- Not enactedThe President has not signed this bill
- The senate has not voted
- The house has not voted
Committee on the JudiciaryCrime, Terrorism, and Homeland SecurityIntroducedDecember 5th, 2013
- house Committees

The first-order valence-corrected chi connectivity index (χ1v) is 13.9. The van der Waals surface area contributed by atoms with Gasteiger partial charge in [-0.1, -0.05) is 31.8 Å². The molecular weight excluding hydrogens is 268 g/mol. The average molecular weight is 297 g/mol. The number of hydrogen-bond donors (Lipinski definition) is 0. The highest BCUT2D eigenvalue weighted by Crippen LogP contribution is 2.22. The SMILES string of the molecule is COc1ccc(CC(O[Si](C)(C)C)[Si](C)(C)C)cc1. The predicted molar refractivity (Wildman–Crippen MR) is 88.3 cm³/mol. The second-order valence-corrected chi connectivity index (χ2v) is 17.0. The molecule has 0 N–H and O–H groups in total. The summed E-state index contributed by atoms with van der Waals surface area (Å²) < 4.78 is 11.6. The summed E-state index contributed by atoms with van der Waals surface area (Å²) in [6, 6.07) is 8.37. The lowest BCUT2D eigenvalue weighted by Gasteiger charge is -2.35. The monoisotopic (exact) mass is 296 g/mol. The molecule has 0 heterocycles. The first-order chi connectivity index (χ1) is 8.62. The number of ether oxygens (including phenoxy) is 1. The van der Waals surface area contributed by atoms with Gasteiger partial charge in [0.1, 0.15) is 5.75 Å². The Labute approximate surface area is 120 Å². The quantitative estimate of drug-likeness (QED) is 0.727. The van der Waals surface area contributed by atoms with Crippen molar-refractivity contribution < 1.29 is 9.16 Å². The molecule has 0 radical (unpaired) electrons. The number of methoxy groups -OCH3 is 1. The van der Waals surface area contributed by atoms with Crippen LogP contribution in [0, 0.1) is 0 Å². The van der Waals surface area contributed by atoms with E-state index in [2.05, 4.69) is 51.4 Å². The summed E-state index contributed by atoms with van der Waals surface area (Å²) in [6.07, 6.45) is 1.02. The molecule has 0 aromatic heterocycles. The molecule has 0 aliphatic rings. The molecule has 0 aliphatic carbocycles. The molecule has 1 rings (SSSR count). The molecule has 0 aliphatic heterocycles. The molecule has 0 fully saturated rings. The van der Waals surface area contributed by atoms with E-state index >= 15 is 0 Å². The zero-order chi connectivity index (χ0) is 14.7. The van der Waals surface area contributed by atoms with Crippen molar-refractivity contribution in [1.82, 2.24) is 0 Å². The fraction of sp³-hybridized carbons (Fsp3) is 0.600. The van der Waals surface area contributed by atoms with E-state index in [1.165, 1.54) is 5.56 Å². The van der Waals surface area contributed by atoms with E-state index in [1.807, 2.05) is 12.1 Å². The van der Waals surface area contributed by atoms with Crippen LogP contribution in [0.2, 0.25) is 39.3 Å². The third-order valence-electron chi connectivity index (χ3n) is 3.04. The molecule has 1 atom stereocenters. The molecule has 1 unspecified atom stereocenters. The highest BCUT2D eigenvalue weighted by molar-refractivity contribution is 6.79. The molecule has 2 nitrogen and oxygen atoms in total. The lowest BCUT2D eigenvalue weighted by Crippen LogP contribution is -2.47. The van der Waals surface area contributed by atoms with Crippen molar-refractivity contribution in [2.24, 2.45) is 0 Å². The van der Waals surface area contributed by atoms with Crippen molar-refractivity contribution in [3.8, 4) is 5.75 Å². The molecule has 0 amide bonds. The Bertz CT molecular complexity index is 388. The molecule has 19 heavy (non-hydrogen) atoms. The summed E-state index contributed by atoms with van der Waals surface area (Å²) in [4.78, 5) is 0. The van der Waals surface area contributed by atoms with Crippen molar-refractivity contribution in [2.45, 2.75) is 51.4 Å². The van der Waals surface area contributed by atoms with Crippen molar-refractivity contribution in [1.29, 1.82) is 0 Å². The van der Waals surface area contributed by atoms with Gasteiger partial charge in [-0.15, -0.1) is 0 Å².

The pretrial services Office has WAY too much power already. Basically whatever that officer puts in the PSR/presentencing report is what their sentence is based on. There is WAY WAY WAY too much leeway granted them in the sentencing guidelines. WAY too much latitude when it comes to relevant conduct and WAY too much leeway when it comes to content formed on opinion and non-factual statements in the report. Anyone the pretrial services officer interviews can say whatever they want and they have the leeway to skew it how they want and put in it leave out whatever they want in that report. If the people interviewed were under oath and subject to purgury and defamation charges if they lied then it might be more fair. However basically if the pretrial services officer likes or dislikes a person they can write a favorable or damning review and recommendation and most judges go by what the officer recommends which is downright injustice.